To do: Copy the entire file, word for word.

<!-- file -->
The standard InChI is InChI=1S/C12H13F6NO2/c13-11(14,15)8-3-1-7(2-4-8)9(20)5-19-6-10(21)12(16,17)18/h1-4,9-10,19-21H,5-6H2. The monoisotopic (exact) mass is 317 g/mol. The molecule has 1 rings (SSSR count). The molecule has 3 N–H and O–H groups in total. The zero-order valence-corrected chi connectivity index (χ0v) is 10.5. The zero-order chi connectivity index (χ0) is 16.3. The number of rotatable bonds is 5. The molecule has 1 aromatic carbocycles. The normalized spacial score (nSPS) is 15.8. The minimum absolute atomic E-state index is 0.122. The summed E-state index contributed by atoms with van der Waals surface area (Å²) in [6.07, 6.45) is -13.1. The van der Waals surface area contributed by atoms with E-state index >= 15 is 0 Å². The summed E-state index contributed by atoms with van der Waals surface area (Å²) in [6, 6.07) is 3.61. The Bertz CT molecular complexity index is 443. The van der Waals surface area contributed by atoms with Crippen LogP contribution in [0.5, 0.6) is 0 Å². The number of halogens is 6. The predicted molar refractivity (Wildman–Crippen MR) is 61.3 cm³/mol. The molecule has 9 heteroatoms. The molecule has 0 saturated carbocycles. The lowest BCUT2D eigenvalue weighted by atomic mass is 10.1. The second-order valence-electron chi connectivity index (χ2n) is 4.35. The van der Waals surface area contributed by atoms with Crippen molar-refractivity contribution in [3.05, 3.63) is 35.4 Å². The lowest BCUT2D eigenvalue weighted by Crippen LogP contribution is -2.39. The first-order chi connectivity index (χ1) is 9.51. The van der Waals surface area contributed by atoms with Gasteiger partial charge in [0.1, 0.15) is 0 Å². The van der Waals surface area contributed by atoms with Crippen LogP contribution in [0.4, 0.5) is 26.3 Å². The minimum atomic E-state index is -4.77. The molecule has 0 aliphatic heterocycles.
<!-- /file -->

The standard InChI is InChI=1S/C12H13F6NO2/c13-11(14,15)8-3-1-7(2-4-8)9(20)5-19-6-10(21)12(16,17)18/h1-4,9-10,19-21H,5-6H2. The monoisotopic (exact) mass is 317 g/mol. The molecule has 1 rings (SSSR count). The molecule has 3 N–H and O–H groups in total. The zero-order valence-corrected chi connectivity index (χ0v) is 10.5. The zero-order chi connectivity index (χ0) is 16.3. The number of rotatable bonds is 5. The molecule has 1 aromatic carbocycles. The normalized spacial score (nSPS) is 15.8. The minimum absolute atomic E-state index is 0.122. The summed E-state index contributed by atoms with van der Waals surface area (Å²) in [6.07, 6.45) is -13.1. The van der Waals surface area contributed by atoms with E-state index >= 15 is 0 Å². The summed E-state index contributed by atoms with van der Waals surface area (Å²) in [6, 6.07) is 3.61. The Bertz CT molecular complexity index is 443. The van der Waals surface area contributed by atoms with Crippen LogP contribution in [0.5, 0.6) is 0 Å². The number of halogens is 6. The predicted molar refractivity (Wildman–Crippen MR) is 61.3 cm³/mol. The molecule has 9 heteroatoms. The molecule has 0 saturated carbocycles. The lowest BCUT2D eigenvalue weighted by atomic mass is 10.1. The second-order valence-electron chi connectivity index (χ2n) is 4.35. The van der Waals surface area contributed by atoms with Crippen molar-refractivity contribution in [3.05, 3.63) is 35.4 Å². The lowest BCUT2D eigenvalue weighted by Crippen LogP contribution is -2.39. The first-order chi connectivity index (χ1) is 9.51. The van der Waals surface area contributed by atoms with Gasteiger partial charge in [0.1, 0.15) is 0 Å². The van der Waals surface area contributed by atoms with Crippen LogP contribution in [0.4, 0.5) is 26.3 Å². The minimum atomic E-state index is -4.77. The molecule has 0 aliphatic heterocycles.